(Corrects description of Cresco in second paragraph in story published Dec. 13.)
Canadian downhill ski champion Larisa Yurkiw’s work to reach the Olympics doesn’t end when she leaves the slopes after training.
The 25-year-old lost national-team funding in April, and has been forced to find help to compete against U.S. millionaire Lindsey Vonn in Sochi. Her detour has taken her through boardrooms to snag 12 sponsorship deals worth C$150,000 ($142,000) with companies including currency brokerage Cresco FX to cover her training and competition costs.
“It’s been like running my own business,” Yurkiw said in a telephone interview from Canada. “I would go and train in the morning and put a dress and heels on and head to the office.”
Yurkiw is among 20 to 30 alpine skiers around the world trying to pay their own way to February’s Games as federations struggle to collect enough money to support them, according to former U.S. ski coach Greg Needell. Athletes can gain qualification points at World Cup events through the end of January. Yurkiw’s next scheduled race is the Super Giant Slalom in St. Moritz, Switzerland, tomorrow.
Under the sport’s rules, she and the other self-funded skiers wear national team uniform at World Cup races and at the Olympics if they qualify.
Part of the Winter Games since 1936, Alpine skiing is one of the most expensive Olympic sports to bankroll because athletes have to follow winter snow around the world to remain competitive.
Some national teams are trimming costs amid a decline in sponsorship. Calgary-based Alpine Canada’s annual sponsorship income fell about 25 percent to C$13.5 million since Vancouver hosted the 2010 Winter Games, according to Keith Bradford, a spokesman for the organization.
The federation, which gets about 45 percent of its funding from the government, has eliminated office jobs as well as withdrawing Yurkiw’s funding, Bradford said.
Chemmy Alcott, a Briton who finished 11th in the super combined event at the 2010 Vancouver Games, said she controls everything from her finances to her image rights on her own. The U.K. snow sports federation folded in 2010 and a new organization doesn’t give her any funding, she said.
After remortgaging her house, she brokered deals with Jaguar Land Rover Automotive Plc and Coutts & Co Ltd. to provide her with a car and financial services, among other sponsors and equipment suppliers.
“I am my own business,” said Alcott, 31. “Nowadays the market is a lot more volatile so it’s more about getting little sponsors here and there.”
Alcott, who seeks to qualify for Sochi even after breaking her leg in late August, devotes about three hours a day to chasing sponsors. She recently complained to three stall holders at a ski show in the U.K. when she saw they were using her image without permission.
Most of the 54 skiers on the U.S. team have to pay some of their travel costs, typically $20,000 per year, according to Tom Kelly, spokesman for the U.S. Ski and Snowboard Association. Some have turned to crowd funding site RallyMe.com for donations, offering perks such as signed ski bibs in return.
The USSA’s net annual sponsorship income has only just recovered after a decline in 2009, 2010, and 2011, rising 1.6 percent to $25.9 million in five years through April 30, according to data from its annual reports.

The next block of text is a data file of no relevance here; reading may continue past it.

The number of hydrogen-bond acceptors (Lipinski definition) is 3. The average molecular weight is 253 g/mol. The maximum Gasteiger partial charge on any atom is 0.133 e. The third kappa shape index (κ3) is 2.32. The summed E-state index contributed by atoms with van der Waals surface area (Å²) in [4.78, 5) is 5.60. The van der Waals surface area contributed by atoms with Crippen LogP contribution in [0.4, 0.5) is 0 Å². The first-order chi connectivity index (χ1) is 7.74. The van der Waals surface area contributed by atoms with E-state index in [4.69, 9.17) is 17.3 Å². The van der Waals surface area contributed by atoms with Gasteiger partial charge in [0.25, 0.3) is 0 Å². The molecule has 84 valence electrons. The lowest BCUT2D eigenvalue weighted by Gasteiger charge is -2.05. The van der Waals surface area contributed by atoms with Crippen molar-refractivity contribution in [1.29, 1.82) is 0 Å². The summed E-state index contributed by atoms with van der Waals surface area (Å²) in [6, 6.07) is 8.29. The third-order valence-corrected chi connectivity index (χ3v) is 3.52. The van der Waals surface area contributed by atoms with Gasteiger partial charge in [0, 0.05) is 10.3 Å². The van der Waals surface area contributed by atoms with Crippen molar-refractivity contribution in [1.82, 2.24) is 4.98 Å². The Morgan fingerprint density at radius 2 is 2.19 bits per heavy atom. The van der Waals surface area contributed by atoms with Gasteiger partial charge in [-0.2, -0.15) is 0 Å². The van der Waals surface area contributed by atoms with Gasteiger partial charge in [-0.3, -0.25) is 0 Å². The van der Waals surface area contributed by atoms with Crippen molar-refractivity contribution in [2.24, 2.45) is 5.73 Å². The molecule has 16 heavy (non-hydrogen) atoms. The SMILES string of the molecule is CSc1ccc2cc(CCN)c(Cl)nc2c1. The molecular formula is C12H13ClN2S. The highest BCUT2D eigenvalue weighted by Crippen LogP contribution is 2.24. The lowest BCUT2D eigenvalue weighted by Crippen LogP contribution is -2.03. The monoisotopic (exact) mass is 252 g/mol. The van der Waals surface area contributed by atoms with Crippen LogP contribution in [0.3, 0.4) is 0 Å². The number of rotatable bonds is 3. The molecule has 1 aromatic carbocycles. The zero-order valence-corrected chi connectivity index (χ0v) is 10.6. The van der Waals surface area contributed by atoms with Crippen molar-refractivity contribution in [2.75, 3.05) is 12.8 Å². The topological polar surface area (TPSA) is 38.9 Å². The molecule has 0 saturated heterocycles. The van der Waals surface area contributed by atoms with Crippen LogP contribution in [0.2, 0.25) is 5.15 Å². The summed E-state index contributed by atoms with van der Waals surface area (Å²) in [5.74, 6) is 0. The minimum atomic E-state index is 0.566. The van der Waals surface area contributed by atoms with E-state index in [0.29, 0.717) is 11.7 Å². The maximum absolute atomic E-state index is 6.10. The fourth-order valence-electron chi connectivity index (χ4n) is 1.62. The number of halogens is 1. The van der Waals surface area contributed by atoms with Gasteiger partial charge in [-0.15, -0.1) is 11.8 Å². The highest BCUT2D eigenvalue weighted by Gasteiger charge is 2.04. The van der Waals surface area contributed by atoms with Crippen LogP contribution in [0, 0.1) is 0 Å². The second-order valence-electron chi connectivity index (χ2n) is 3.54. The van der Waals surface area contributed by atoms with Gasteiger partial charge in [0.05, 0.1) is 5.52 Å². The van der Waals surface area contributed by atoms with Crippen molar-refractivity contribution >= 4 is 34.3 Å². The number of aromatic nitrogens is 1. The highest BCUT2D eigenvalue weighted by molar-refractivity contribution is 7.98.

U.S. companies are cautious about sponsoring all but the top echelon of skiers such as Vonn partly because Comcast Corp.’s NBC won’t be broadcasting races live from Sochi, according to David Wallechinsky, president of the International Society of Olympic Historians.
“They’re looking for just a couple of athletes who are doing very well,” Wallechinksy said.
Vonn, the 2010 Olympic downhill champion, endorses drinkmaker Red Bull GmbH, Rolex Group and Under Armour clothing supplier, pulling in as much as $6 million a year from sponsors, according to analysts at Baker Street Advertising in San Francisco. She also won about $1.1 million in World Cup prize money in the two years through March 2012.
Vonn wasn’t available for comment for this story, a spokeswoman for her, Brittany Gilpin, said in an email.
Alcott said many of her competitors don’t have to worry about money either. Prize money from World Cup races -- which ranges from 52,000 Swiss francs ($58,600) for first to 1,000 Swiss francs for 10th -- goes “straight into their pockets,” she said.
The only expense of Switzerland’s 83 team members is a token 3,000 Swiss franc fee to cover insurance, Swiss ski federation spokesman Lorenz Liechti said.
Swiss Ski increased sponsorship revenue by 56 percent to 32.9 million francs in the five years through April 30 because of improved agreements with phone company Swisscom AG and insurer Helvetia Holding AG. Skiing gets more exposure in Switzerland than the U.S. and Canada, with as many as 1.4 million of the 8 million population viewing World Cup races, Liechti said.
Yurkiw’s seven years of funding from Alpine Canada ended in April after a disappointing comeback year following a two-year injury layoff. She tore knee ligaments a few weeks before the 2010 Games in Vancouver.
She said she put down C$25,000 to keep skiing and had to start budgeting for expenses such as ski passes for the first time. About half her costs are for paying her coach. Others include air tickets, car hire and hotels.
In Lake Louise, Canada on Dec. 6, Yurkiw finished seventh in a World Cup downhill race. She needs another top-12 finish to qualify for Sochi in the discipline.
She is also seeking to qualify for the Super Giant slalom. Her parents, who are both entrepreneurs, encouraged her to strike out alone, she said.
“I have learned a ton about business,” Yurkiw said.
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